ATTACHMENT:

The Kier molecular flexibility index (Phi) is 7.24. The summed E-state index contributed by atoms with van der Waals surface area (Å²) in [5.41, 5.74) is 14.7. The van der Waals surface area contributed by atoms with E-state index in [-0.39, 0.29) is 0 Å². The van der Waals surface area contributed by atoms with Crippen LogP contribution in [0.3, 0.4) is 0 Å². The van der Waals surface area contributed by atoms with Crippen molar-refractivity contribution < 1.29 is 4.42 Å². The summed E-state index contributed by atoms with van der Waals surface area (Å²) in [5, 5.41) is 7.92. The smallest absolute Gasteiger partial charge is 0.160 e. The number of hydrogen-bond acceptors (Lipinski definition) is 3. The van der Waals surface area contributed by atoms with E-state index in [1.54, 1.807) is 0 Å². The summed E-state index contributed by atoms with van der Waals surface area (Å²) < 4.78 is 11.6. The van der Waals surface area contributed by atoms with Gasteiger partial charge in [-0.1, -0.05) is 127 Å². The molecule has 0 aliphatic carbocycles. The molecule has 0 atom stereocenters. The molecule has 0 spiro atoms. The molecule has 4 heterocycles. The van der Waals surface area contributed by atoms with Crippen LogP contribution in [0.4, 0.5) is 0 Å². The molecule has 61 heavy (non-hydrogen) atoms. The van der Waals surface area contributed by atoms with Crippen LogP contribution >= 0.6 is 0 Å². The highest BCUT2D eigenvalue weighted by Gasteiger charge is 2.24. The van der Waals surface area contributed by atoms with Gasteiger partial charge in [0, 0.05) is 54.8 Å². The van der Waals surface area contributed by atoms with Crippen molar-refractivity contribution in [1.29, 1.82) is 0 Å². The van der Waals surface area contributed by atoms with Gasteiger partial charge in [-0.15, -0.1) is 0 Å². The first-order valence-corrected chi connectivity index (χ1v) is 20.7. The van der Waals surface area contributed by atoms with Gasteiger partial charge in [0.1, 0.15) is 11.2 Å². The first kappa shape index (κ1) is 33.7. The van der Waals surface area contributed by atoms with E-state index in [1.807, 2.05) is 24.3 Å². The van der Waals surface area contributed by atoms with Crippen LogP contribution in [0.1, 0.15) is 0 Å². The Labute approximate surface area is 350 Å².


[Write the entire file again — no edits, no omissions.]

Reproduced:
The Kier molecular flexibility index (Phi) is 7.24. The summed E-state index contributed by atoms with van der Waals surface area (Å²) in [5.41, 5.74) is 14.7. The van der Waals surface area contributed by atoms with E-state index in [-0.39, 0.29) is 0 Å². The van der Waals surface area contributed by atoms with Crippen LogP contribution in [0.3, 0.4) is 0 Å². The van der Waals surface area contributed by atoms with Crippen molar-refractivity contribution < 1.29 is 4.42 Å². The summed E-state index contributed by atoms with van der Waals surface area (Å²) in [5, 5.41) is 7.92. The smallest absolute Gasteiger partial charge is 0.160 e. The number of hydrogen-bond acceptors (Lipinski definition) is 3. The van der Waals surface area contributed by atoms with E-state index in [1.54, 1.807) is 0 Å². The summed E-state index contributed by atoms with van der Waals surface area (Å²) < 4.78 is 11.6. The van der Waals surface area contributed by atoms with Gasteiger partial charge in [-0.1, -0.05) is 127 Å². The molecule has 0 aliphatic carbocycles. The molecule has 0 atom stereocenters. The molecule has 0 spiro atoms. The molecule has 4 heterocycles. The van der Waals surface area contributed by atoms with Crippen LogP contribution in [0.4, 0.5) is 0 Å². The molecule has 61 heavy (non-hydrogen) atoms. The van der Waals surface area contributed by atoms with Crippen LogP contribution >= 0.6 is 0 Å². The highest BCUT2D eigenvalue weighted by Gasteiger charge is 2.24. The van der Waals surface area contributed by atoms with Gasteiger partial charge in [0, 0.05) is 54.8 Å². The van der Waals surface area contributed by atoms with Crippen molar-refractivity contribution in [1.29, 1.82) is 0 Å². The van der Waals surface area contributed by atoms with Gasteiger partial charge in [-0.15, -0.1) is 0 Å². The first-order valence-corrected chi connectivity index (χ1v) is 20.7. The van der Waals surface area contributed by atoms with Gasteiger partial charge in [0.1, 0.15) is 11.2 Å². The first kappa shape index (κ1) is 33.7. The van der Waals surface area contributed by atoms with E-state index in [1.807, 2.05) is 24.3 Å². The van der Waals surface area contributed by atoms with Crippen LogP contribution in [0.1, 0.15) is 0 Å². The Labute approximate surface area is 350 Å².